A large part of chemistry in those days was learned by qualitative analysis which involved the precipitation of metal sulphides in various conditions. We would be given, individually, a mixture of two salts, eg nickel sulphate and cadmium chloride, and asked to identify the anions and cations using a set procedure. It was entertaining and instructive. What I did not appreciate at the time was the toxicity of hydrogen sulphide, which because of the useless fume cupboards was permeating the whole lab and being breathed by all and sundry for a couple of hours at a time during practicals. At the time I used to get violent headaches and chest pains which the doctor was unable to explain. Only towards the end of my time at school did I realise the cause and by then it was rather late. The legacy of that experience is that I have damaged bronchi today that contribute to wheezing and a form of asthma.

Chemistry was certainly a hazardous activity in those conditions. I once attempted to try the preparation of phosphorus trichloride. Why Mr Gourlay allowed me to start such a hazardous undertaking I cannot think! I set up the apparatus in the "fume cupboard" and set to work cutting off about five grams of raw yellow phosphorus, which is always stored in sticks under water. What I had not worked out was how to get this small quantity of phosphorus into the retort safely. I had it on a wet filter paper on the slate base of the fume cupboard where it dried out (I was too slow) and spontaneously ignited. Panic stations! I pushed it quickly into the little dry sink in the fume cupboard where it burned merrily creating masses of billowing white smoke. The wind was blowing the wrong way and the smoke came out and filled the lab! One could barely see across the room! A few windows were flung open and we all debouched into the corridor and closed the door. It was some time before we were able to go back in. Luckily no great harm was done but it put me off phosphorus for ever. [Incidently there is a book called "The Shocking History of Phosphorus - a Biography of the Devil's Element" published by Macmillan, ISBN 0 333 76638 5, which graphically illustrates why inexperienced would-be chemists should treat phosphorus with more respect than I did.]

The ultimate mystery behind the hazardous nature of school chemistry at LCGS in those early years is how Mr Gourlay himself survived for so long in such conditions? He was confined with both upper and lower sixth forms several times a week for several decades and he smoked heavily, frequently and deeply, often in the midst of this Stygian fug. He never caught a cold - the bugs didn't stand a chance. He must have had lungs of leather!

Dangerous Pranks

In some ways Mr G. rather played up to the schoolboy notion that chemistry is fun and the ideal medium for pranks. He was quick to show us the properties of copper acetylide and other similar unstable materials.What perhaps did not come over sufficiently well was the need for extreme caution and use of small quantities. The old joke of mixing strong white nitric acid with another well known lab chemical (I refrain from giving the name) in a flask and waiting for the long delayed evolution of copious volumes of the sweet smelling but highly acidic brown nitrogen dioxide was copied from time to time with ever increasing quantities by pupil pranksters until even he tired of the joke. Matters did rather come to a head when he discovered a young idiot in the lower sixth fooling around with strong nitric acid and glycerol. Luckily Mr G. had a very sharp eye and this particular lad displayed signs of juvenile irresponsibility which caught his attention. The boy in question was, I believe, asked to leave school and direct his efforts to a less dangerous career elsewhere. We never saw him again. Was it the smaller Williams?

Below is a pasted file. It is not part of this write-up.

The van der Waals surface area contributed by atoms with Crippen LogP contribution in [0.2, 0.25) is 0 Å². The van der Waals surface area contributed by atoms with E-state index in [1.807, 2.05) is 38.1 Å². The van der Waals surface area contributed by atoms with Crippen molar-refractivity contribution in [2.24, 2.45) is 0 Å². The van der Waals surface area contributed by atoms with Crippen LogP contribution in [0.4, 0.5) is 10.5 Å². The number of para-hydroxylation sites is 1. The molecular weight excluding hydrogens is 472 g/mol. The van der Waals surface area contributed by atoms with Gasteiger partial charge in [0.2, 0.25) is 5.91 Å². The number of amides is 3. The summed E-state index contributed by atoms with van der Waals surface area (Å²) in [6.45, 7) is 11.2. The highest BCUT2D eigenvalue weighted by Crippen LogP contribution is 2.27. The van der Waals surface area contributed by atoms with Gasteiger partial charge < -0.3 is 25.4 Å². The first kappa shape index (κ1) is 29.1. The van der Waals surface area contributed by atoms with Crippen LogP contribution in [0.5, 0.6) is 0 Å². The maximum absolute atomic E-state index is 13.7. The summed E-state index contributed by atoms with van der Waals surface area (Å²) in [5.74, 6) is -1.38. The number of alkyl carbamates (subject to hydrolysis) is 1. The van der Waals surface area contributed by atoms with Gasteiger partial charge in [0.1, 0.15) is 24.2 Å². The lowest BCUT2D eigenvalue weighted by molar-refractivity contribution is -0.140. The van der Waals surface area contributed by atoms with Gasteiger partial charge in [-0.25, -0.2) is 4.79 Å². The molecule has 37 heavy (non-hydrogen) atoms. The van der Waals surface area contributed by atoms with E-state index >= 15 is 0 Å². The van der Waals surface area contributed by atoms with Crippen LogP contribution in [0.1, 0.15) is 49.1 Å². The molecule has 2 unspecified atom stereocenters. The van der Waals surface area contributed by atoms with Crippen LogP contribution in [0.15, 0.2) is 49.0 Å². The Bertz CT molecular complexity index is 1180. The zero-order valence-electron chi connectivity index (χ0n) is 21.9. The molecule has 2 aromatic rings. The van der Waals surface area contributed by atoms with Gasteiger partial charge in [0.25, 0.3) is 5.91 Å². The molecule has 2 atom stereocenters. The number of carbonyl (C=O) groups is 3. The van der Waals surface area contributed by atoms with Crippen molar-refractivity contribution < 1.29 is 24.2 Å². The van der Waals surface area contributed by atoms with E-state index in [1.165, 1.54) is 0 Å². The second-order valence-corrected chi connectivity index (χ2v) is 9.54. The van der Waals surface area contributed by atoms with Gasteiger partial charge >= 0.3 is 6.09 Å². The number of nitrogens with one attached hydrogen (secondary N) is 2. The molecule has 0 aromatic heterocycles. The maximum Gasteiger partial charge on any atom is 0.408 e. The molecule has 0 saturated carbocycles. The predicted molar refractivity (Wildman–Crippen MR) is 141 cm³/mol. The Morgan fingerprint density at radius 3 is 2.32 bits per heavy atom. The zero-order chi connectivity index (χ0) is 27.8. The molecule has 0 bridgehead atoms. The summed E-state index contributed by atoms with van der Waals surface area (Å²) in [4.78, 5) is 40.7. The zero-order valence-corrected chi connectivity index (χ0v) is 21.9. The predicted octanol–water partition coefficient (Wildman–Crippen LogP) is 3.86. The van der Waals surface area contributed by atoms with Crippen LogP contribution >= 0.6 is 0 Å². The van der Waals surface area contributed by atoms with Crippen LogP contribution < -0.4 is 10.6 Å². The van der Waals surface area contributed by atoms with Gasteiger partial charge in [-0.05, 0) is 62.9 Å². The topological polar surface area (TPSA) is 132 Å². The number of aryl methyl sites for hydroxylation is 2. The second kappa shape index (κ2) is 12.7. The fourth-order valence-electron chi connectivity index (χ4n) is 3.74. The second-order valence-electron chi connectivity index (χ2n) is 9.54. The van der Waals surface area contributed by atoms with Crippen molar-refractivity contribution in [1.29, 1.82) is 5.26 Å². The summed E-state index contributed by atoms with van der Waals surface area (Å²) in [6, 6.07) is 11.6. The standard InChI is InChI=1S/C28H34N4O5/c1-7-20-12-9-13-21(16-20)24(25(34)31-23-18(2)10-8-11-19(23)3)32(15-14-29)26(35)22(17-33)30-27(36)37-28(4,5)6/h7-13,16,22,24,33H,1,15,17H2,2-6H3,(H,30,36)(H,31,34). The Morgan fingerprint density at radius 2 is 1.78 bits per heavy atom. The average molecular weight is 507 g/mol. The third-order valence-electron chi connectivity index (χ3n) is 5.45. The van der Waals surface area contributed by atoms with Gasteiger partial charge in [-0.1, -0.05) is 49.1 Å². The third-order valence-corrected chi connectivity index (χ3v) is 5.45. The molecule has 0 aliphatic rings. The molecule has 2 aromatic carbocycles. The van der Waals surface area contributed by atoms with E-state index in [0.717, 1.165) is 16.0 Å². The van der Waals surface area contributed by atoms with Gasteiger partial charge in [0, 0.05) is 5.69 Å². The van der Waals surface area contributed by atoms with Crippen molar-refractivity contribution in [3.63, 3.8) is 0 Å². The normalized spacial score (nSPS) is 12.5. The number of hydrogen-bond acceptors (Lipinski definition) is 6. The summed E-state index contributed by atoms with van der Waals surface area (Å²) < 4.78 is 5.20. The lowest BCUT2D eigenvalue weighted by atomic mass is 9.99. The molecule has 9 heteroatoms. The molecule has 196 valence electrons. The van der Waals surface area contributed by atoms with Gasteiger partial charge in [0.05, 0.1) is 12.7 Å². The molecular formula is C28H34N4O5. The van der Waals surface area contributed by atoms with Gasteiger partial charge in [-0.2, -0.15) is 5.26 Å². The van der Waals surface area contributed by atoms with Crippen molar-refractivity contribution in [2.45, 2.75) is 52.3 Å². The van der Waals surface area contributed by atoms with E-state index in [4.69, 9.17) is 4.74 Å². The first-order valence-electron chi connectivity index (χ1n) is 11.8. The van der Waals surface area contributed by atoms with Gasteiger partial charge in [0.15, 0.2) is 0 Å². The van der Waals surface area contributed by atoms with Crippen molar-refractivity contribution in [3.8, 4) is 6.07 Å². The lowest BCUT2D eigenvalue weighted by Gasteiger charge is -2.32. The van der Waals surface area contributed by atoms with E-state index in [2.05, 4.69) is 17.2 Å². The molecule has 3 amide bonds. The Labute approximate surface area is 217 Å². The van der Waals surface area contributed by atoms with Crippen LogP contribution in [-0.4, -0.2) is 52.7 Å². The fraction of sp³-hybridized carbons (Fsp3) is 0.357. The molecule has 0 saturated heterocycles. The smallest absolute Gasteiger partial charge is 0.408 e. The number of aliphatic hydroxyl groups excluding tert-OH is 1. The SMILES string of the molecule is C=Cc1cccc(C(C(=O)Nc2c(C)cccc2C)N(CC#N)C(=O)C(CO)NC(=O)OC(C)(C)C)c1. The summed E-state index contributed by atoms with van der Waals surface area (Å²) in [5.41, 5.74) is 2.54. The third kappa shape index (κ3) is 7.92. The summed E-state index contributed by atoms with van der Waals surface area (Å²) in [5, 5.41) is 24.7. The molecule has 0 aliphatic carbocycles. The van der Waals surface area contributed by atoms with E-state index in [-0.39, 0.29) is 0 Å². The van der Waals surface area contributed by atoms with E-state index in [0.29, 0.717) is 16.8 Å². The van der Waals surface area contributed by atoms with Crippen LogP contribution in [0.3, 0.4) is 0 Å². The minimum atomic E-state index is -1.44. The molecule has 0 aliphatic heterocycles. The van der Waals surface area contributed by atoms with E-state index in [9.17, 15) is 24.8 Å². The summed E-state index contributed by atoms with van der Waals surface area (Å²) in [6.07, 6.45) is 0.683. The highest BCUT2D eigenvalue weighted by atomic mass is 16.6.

By the time I had spent three years in the Sixth I had gained a little more repect for chemicals and no more damage than corroded lungs, brown fingers and a lab coat that had more holes than substance. I still keep my old nickel spatula as a memento of those wild days. I moved on to University and began to learn of the necessity for extreme caution but there are pitfalls everywhere as I was to find. I worked on an obscure property of beryllium sulphate for several weeks in the fifties before I learned of beryllium's extreme toxicity. How could I have been so stupid as to forget to look into toxicity? Luckily though experience of handling chemicals carefully I had avoided trouble but there could always have been the unforseen accident. Thankfully I found out before any harm was done.

Today chemistry is taught at school in a much safer way, mostly I suspect because the school authorities and their insurers are scared witless at the thought of heavy financial claims for injury. I often wonder what motivates the young chemist today, when he is so effectively insulated from the free-ranging hands-on experience we had in the late forties. Maybe that is why chemistry is not so popular as an A level subject as it was fifty years ago.